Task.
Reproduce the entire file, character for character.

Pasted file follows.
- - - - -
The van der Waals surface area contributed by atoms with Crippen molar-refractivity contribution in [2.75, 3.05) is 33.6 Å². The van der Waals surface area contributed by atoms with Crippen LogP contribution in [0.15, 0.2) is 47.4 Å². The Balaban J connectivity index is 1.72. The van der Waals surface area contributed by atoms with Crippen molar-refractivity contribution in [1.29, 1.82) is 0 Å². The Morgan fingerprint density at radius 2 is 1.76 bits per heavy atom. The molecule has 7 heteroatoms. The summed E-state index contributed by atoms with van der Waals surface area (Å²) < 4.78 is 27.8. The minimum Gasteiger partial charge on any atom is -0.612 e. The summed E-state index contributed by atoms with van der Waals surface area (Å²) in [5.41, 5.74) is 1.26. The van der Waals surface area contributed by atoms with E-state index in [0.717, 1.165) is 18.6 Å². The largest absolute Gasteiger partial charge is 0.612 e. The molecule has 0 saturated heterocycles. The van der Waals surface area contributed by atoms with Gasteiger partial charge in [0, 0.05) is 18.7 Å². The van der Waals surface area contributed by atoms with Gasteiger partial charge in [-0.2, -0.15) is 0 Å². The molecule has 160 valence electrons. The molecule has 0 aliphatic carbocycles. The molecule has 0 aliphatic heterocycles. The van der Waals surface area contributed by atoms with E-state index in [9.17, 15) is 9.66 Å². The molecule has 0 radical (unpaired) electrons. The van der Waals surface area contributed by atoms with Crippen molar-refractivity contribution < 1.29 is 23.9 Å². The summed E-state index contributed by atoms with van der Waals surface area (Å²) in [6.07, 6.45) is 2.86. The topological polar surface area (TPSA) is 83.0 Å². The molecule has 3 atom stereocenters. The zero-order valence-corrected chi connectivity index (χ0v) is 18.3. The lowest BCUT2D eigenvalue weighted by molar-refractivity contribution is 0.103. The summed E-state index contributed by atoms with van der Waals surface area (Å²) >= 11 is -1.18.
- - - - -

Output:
The van der Waals surface area contributed by atoms with Crippen molar-refractivity contribution in [2.75, 3.05) is 33.6 Å². The van der Waals surface area contributed by atoms with Crippen LogP contribution in [0.15, 0.2) is 47.4 Å². The Balaban J connectivity index is 1.72. The van der Waals surface area contributed by atoms with Crippen molar-refractivity contribution in [1.29, 1.82) is 0 Å². The Morgan fingerprint density at radius 2 is 1.76 bits per heavy atom. The molecule has 7 heteroatoms. The summed E-state index contributed by atoms with van der Waals surface area (Å²) < 4.78 is 27.8. The minimum Gasteiger partial charge on any atom is -0.612 e. The summed E-state index contributed by atoms with van der Waals surface area (Å²) in [5.41, 5.74) is 1.26. The van der Waals surface area contributed by atoms with E-state index in [0.717, 1.165) is 18.6 Å². The largest absolute Gasteiger partial charge is 0.612 e. The molecule has 0 saturated heterocycles. The van der Waals surface area contributed by atoms with Gasteiger partial charge in [0, 0.05) is 18.7 Å². The van der Waals surface area contributed by atoms with Gasteiger partial charge in [-0.2, -0.15) is 0 Å². The molecule has 160 valence electrons. The molecule has 0 aliphatic carbocycles. The molecule has 0 aliphatic heterocycles. The van der Waals surface area contributed by atoms with E-state index in [9.17, 15) is 9.66 Å². The molecule has 0 radical (unpaired) electrons. The van der Waals surface area contributed by atoms with Crippen molar-refractivity contribution < 1.29 is 23.9 Å². The summed E-state index contributed by atoms with van der Waals surface area (Å²) in [6.07, 6.45) is 2.86. The topological polar surface area (TPSA) is 83.0 Å². The molecule has 3 atom stereocenters. The zero-order valence-corrected chi connectivity index (χ0v) is 18.3. The lowest BCUT2D eigenvalue weighted by molar-refractivity contribution is 0.103. The summed E-state index contributed by atoms with van der Waals surface area (Å²) >= 11 is -1.18.